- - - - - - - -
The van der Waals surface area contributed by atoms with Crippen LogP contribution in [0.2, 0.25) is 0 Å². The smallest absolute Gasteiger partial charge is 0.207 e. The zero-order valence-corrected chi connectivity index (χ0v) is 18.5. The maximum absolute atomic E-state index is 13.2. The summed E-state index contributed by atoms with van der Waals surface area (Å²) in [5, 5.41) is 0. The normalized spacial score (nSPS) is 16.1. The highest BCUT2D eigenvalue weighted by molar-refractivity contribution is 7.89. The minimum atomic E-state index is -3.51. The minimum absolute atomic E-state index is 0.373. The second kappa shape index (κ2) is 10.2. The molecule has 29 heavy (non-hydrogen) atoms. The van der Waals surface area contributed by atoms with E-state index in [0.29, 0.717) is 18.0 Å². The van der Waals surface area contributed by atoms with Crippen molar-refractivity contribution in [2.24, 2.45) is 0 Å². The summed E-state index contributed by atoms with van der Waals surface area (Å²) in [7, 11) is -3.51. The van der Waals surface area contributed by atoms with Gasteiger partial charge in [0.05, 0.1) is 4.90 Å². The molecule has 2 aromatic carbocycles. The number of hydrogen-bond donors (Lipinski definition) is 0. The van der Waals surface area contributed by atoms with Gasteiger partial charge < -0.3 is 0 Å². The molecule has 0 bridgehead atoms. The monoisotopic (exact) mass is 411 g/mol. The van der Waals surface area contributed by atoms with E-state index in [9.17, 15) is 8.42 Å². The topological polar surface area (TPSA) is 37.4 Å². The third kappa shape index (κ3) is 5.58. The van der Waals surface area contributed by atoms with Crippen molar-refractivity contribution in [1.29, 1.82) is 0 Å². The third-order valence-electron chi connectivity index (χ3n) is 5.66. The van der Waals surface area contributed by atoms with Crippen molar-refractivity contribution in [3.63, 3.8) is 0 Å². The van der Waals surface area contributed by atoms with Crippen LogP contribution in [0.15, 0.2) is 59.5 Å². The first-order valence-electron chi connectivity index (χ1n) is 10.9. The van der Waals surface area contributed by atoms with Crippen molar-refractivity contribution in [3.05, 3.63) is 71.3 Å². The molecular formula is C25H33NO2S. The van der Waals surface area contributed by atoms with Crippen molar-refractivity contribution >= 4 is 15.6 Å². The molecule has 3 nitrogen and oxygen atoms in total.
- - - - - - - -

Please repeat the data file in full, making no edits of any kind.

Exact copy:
The van der Waals surface area contributed by atoms with Crippen LogP contribution in [0.2, 0.25) is 0 Å². The smallest absolute Gasteiger partial charge is 0.207 e. The zero-order valence-corrected chi connectivity index (χ0v) is 18.5. The maximum absolute atomic E-state index is 13.2. The summed E-state index contributed by atoms with van der Waals surface area (Å²) in [5, 5.41) is 0. The normalized spacial score (nSPS) is 16.1. The highest BCUT2D eigenvalue weighted by molar-refractivity contribution is 7.89. The minimum atomic E-state index is -3.51. The minimum absolute atomic E-state index is 0.373. The second kappa shape index (κ2) is 10.2. The molecule has 29 heavy (non-hydrogen) atoms. The van der Waals surface area contributed by atoms with E-state index in [0.29, 0.717) is 18.0 Å². The van der Waals surface area contributed by atoms with Crippen molar-refractivity contribution in [2.24, 2.45) is 0 Å². The summed E-state index contributed by atoms with van der Waals surface area (Å²) in [7, 11) is -3.51. The van der Waals surface area contributed by atoms with Gasteiger partial charge in [0.05, 0.1) is 4.90 Å². The molecule has 2 aromatic carbocycles. The number of hydrogen-bond donors (Lipinski definition) is 0. The van der Waals surface area contributed by atoms with Gasteiger partial charge < -0.3 is 0 Å². The molecule has 0 bridgehead atoms. The monoisotopic (exact) mass is 411 g/mol. The van der Waals surface area contributed by atoms with E-state index in [9.17, 15) is 8.42 Å². The topological polar surface area (TPSA) is 37.4 Å². The third kappa shape index (κ3) is 5.58. The van der Waals surface area contributed by atoms with Crippen molar-refractivity contribution in [1.29, 1.82) is 0 Å². The third-order valence-electron chi connectivity index (χ3n) is 5.66. The van der Waals surface area contributed by atoms with Crippen molar-refractivity contribution in [3.63, 3.8) is 0 Å². The van der Waals surface area contributed by atoms with Crippen LogP contribution in [0.15, 0.2) is 59.5 Å². The first-order valence-electron chi connectivity index (χ1n) is 10.9. The van der Waals surface area contributed by atoms with Crippen molar-refractivity contribution in [3.05, 3.63) is 71.3 Å². The molecular formula is C25H33NO2S. The van der Waals surface area contributed by atoms with Crippen molar-refractivity contribution >= 4 is 15.6 Å². The molecule has 3 nitrogen and oxygen atoms in total.